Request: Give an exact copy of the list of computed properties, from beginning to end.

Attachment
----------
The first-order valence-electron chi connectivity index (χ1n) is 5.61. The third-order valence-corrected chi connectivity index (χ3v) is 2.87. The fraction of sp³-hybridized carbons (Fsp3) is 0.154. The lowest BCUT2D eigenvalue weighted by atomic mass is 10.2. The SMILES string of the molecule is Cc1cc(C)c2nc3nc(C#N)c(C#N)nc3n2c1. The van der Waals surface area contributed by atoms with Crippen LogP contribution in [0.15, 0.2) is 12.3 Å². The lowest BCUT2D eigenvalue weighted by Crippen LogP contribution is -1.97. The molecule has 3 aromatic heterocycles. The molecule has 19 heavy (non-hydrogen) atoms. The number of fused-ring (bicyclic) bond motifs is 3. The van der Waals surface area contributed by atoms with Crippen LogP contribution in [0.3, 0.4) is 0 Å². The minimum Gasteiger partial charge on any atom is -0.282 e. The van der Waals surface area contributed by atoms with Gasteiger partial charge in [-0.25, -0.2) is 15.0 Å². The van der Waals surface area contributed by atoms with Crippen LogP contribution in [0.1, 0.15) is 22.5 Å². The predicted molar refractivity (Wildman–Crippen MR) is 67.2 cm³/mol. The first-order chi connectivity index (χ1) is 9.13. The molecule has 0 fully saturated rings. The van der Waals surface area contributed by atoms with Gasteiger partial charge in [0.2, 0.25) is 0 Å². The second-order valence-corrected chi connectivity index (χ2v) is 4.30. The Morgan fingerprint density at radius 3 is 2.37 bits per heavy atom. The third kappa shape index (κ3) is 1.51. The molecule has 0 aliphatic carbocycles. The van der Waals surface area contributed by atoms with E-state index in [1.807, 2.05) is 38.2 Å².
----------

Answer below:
The first-order valence-electron chi connectivity index (χ1n) is 5.61. The third-order valence-corrected chi connectivity index (χ3v) is 2.87. The fraction of sp³-hybridized carbons (Fsp3) is 0.154. The lowest BCUT2D eigenvalue weighted by atomic mass is 10.2. The SMILES string of the molecule is Cc1cc(C)c2nc3nc(C#N)c(C#N)nc3n2c1. The van der Waals surface area contributed by atoms with Crippen LogP contribution in [0.15, 0.2) is 12.3 Å². The lowest BCUT2D eigenvalue weighted by Crippen LogP contribution is -1.97. The molecule has 3 aromatic heterocycles. The molecule has 19 heavy (non-hydrogen) atoms. The number of fused-ring (bicyclic) bond motifs is 3. The van der Waals surface area contributed by atoms with Crippen LogP contribution in [0.3, 0.4) is 0 Å². The minimum Gasteiger partial charge on any atom is -0.282 e. The van der Waals surface area contributed by atoms with Gasteiger partial charge in [-0.25, -0.2) is 15.0 Å². The van der Waals surface area contributed by atoms with Crippen LogP contribution in [0.1, 0.15) is 22.5 Å². The predicted molar refractivity (Wildman–Crippen MR) is 67.2 cm³/mol. The first-order chi connectivity index (χ1) is 9.13. The molecule has 0 fully saturated rings. The van der Waals surface area contributed by atoms with Gasteiger partial charge in [0.2, 0.25) is 0 Å². The second-order valence-corrected chi connectivity index (χ2v) is 4.30. The Morgan fingerprint density at radius 3 is 2.37 bits per heavy atom. The third kappa shape index (κ3) is 1.51. The molecule has 0 aliphatic carbocycles. The van der Waals surface area contributed by atoms with E-state index in [1.807, 2.05) is 38.2 Å².